I hope you all enjoyed the end of December. I was so relieved when Isabelle finally speaks. While we hear only “dad,” an expletive, and a few other phrases, Isabelle suddenly comes out of her silent word after a series of events—the unexpected visit of Jimmy, the visit to Wilson’s mother’s house, and Wilson’s mother spilling the beans about Maggie’s worsening condition.
Winthrop writes: “She hadn’t meant to speak, but out the words had come, and now that she had spoken, she has no excuse not to speak again. She knows now that she can. And her parents know it, too. . . . Those words had come so easily . . . had punctured the balloon of her silence, and broken some kind of spell.”
After Isabelle speaks, it really does feel as if a spell has been broken. The Carters’ marriage and family life go back to normal. We see Ruth softly asking Wilson to come to bed—her acerbic tongue in check. Even Jimmy seems more normal, cooking dinner for the family and speaking to Isabelle like a grown-up instead of a mutually troubled person.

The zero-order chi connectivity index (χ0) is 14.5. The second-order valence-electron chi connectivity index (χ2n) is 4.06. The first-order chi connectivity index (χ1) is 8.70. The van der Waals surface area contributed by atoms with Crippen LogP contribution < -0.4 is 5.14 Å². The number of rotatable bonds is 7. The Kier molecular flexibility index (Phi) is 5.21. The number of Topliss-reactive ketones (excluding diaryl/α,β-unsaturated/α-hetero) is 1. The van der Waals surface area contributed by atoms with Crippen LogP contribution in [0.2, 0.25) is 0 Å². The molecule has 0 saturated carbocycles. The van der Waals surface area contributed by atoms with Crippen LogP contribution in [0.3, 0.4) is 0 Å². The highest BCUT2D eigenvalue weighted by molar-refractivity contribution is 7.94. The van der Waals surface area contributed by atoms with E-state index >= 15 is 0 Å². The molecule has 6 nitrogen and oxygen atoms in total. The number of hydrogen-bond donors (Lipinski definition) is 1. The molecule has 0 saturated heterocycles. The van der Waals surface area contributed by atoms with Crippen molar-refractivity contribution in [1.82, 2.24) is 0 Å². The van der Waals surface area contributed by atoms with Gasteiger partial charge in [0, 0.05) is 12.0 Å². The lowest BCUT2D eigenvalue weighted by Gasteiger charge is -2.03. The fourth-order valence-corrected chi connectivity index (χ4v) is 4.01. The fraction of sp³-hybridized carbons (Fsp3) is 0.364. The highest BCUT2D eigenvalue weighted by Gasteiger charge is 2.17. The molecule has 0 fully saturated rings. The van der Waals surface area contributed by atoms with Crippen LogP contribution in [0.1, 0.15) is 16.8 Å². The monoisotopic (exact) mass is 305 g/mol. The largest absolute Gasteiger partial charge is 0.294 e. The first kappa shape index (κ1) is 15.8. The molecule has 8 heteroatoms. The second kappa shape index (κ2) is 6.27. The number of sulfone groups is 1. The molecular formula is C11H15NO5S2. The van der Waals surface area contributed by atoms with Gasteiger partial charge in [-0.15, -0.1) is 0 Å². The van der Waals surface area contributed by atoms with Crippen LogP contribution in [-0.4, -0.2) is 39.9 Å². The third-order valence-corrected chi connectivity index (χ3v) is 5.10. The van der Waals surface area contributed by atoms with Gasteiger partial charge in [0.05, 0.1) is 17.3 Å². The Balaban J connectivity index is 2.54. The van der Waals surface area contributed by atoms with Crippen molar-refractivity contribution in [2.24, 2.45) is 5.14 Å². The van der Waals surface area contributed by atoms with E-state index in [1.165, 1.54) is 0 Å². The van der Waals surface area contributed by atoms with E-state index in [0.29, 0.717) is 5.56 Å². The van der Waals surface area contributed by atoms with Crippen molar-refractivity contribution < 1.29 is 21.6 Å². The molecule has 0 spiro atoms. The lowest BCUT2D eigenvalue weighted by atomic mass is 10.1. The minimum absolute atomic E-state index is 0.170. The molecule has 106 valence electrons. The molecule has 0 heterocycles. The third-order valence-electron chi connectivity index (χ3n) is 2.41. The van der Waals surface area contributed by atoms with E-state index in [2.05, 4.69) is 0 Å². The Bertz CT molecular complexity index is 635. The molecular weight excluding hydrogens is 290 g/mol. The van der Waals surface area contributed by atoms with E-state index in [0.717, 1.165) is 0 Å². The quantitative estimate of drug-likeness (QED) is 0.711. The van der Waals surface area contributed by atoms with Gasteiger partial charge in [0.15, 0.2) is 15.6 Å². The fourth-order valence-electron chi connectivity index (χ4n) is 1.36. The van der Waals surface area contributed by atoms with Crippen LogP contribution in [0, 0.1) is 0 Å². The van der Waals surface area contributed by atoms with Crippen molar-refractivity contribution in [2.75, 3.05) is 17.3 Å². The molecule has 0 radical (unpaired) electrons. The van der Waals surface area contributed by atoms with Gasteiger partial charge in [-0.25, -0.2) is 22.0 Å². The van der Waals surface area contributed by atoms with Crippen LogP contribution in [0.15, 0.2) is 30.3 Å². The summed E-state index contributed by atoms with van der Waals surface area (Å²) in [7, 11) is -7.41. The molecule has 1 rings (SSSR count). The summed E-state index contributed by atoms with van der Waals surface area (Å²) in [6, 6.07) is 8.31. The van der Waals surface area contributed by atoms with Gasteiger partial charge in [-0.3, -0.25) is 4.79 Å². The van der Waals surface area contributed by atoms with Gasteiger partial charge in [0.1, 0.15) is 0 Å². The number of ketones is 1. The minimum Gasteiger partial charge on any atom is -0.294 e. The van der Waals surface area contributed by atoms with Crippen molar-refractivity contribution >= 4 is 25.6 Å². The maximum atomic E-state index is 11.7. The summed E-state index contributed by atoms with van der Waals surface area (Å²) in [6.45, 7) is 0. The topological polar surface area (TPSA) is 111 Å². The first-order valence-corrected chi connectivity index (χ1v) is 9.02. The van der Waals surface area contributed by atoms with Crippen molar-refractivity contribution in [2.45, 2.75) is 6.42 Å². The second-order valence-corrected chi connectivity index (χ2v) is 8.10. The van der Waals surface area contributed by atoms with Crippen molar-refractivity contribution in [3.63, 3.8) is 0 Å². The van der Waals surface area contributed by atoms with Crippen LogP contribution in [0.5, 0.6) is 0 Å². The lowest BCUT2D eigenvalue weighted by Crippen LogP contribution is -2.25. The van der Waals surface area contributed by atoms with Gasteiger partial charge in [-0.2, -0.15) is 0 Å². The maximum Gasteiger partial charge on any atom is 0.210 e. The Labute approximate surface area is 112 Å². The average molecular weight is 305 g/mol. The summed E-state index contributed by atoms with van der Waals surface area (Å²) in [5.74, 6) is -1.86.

As I got to the very end of the book, I couldn’t help but question all my previous thoughts about Isabelle and her illness. Was she suffering from some form of OCD that made her unable to speak or was she merely playing a childish game with herself that went too far? When I was little, I used to have staring contests with my sister, and to a point, Isabelle’s silence now seems like a warped extension of that kind of challenge. With Isabelle speaking so easily now and the familial tensions gone—Ruth and Wilson are still worried Isabelle’s silence could return, but Isabelle is almost optimistic as she decides to go over and say hello to the Dunlaps¬—I wonder if Ruth and Wilson will even remember these endless months of silence years from now?
I love how Winthrop ended the novel. Instead of Isabelle’s first word being a drawn-out affair, it happens quickly, the fog lifts, and the book finishes with the reader assuming that life will go on as it once did for the Carter family. Do you think Isabelle will go mute again or will her parents catch the warning signs (though they were impossible to read in the first place!) and put her in therapy? And is it to be assumed that Isabelle will be attending school in the next week or so? Lastly, right before Isabelle speaks, Wilson and Ruth almost seem at peace with Isabelle’s silence. Devoted Ruth even talks about giving up: “I give up, she thinks later. What a wonderful, awful thing to allow herself to think.” Do you think the family would have found happiness in January, even if Isabelle hadn’t spoken?
Please let me know your thoughts on the final pages of the book and include any questions you have for our author, Elizabeth Hartley Winthrop. She will be answering some of your questions in a post next week! Thank you for joining me in my first book club.